Despite the storm, the line at the Queens County Criminal Courthouse wrapped around the block, and I overheard stories of people without power, water, or transportation who somehow made it to the line that morning to deal with the cases the state has against them. Many of them had their cases delayed substantially, six weeks out until December. But when our attorneys met with the judge, it was made quite clear that not only is our trial scheduled to continue with great haste, on Monday, November 5th, but that the judge is also considering the relatively unprecedented step of a re-voir dire of one of the sitting jurors. He feels that juror may no longer be unbiased, as during the original jury questionnaire she expressed her opposition to the stop-and-frisk policy. This comes on top of the District Attorney twice escalating the charges before trial, first adding an additional count of Obstruction of Governmental Administration, and again by charging us not as individual agents, but as "acting in concert," which means if I or any of my three co-defendants are found guilty, we are all found guilty.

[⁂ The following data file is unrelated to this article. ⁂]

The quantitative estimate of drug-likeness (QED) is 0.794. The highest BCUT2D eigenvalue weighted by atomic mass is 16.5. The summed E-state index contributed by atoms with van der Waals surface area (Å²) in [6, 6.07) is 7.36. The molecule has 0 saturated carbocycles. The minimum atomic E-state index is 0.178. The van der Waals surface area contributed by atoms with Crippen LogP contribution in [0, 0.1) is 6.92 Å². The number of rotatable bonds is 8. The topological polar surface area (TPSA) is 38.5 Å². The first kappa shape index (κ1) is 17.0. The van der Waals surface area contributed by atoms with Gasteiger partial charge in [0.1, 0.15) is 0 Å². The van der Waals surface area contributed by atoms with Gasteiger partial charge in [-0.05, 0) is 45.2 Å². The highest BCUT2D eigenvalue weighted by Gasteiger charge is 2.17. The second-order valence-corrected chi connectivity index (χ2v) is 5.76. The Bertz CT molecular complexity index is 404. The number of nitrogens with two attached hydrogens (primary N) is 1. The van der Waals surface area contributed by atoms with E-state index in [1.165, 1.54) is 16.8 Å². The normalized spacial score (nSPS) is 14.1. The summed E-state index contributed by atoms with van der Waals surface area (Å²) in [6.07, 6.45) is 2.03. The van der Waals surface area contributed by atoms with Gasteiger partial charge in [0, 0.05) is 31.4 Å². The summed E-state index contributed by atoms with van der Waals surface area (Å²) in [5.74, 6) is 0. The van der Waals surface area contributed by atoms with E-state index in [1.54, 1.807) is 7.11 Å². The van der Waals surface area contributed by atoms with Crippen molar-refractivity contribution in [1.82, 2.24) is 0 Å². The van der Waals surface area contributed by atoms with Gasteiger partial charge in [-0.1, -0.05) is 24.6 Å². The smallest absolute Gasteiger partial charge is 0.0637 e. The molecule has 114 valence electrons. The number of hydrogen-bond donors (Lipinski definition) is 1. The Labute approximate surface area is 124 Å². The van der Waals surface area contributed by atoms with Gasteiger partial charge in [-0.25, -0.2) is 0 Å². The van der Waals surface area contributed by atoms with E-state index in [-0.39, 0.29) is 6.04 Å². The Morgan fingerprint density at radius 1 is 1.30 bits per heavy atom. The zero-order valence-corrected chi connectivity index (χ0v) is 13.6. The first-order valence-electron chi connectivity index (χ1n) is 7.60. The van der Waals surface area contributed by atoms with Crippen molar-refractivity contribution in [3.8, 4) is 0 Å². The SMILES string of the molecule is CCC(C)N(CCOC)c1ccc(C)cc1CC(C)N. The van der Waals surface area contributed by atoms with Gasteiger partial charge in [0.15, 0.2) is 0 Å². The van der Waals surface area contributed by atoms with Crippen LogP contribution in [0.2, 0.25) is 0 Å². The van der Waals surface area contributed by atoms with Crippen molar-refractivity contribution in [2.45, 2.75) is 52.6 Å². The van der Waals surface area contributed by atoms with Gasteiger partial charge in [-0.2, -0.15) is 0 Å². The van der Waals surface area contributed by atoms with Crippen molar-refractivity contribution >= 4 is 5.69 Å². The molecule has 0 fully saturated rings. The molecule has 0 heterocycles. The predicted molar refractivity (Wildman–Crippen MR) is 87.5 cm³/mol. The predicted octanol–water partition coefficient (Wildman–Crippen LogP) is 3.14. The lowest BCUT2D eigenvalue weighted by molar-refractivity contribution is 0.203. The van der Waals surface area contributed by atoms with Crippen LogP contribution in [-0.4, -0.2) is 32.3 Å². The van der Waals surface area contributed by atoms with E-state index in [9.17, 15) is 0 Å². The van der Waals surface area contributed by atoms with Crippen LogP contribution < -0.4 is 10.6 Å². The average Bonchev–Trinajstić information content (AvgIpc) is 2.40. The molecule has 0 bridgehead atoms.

Now confronted even more sharply with how seriously the gears of the injustice system are grinding forward in this case, I want to go further than my last piece in explaining why this case matters to more than just those who know and care about me personally. I know that many who already lived one paycheck away from disaster—the bulk of those who are the targets of the very policy I am facing jail time for protesting—are legitimately distracted and profoundly overwhelmed by the urgent need to get food, dry clothes, and clean drinking water. In the midst of these catastrophes, with both natural and unnatural causes, our prosecution still remains among the city's top priorities. Why?

Sharing the story of our protest against the stop-and-frisk policy, and the outrageous charges lobbed at us as a result, has galvanized support from people from all corners of my life, and helps to shed light on just why the authorities are so adamant in pursuing the charges against us. High school classmates at Sidwell Friends; acquaintances from the Fulbright program; teachers, artists, and students I work with here in New York City; people across the country are inspired by the city-wide civil disobedience actions we conducted, and the stand we are taking through these trials.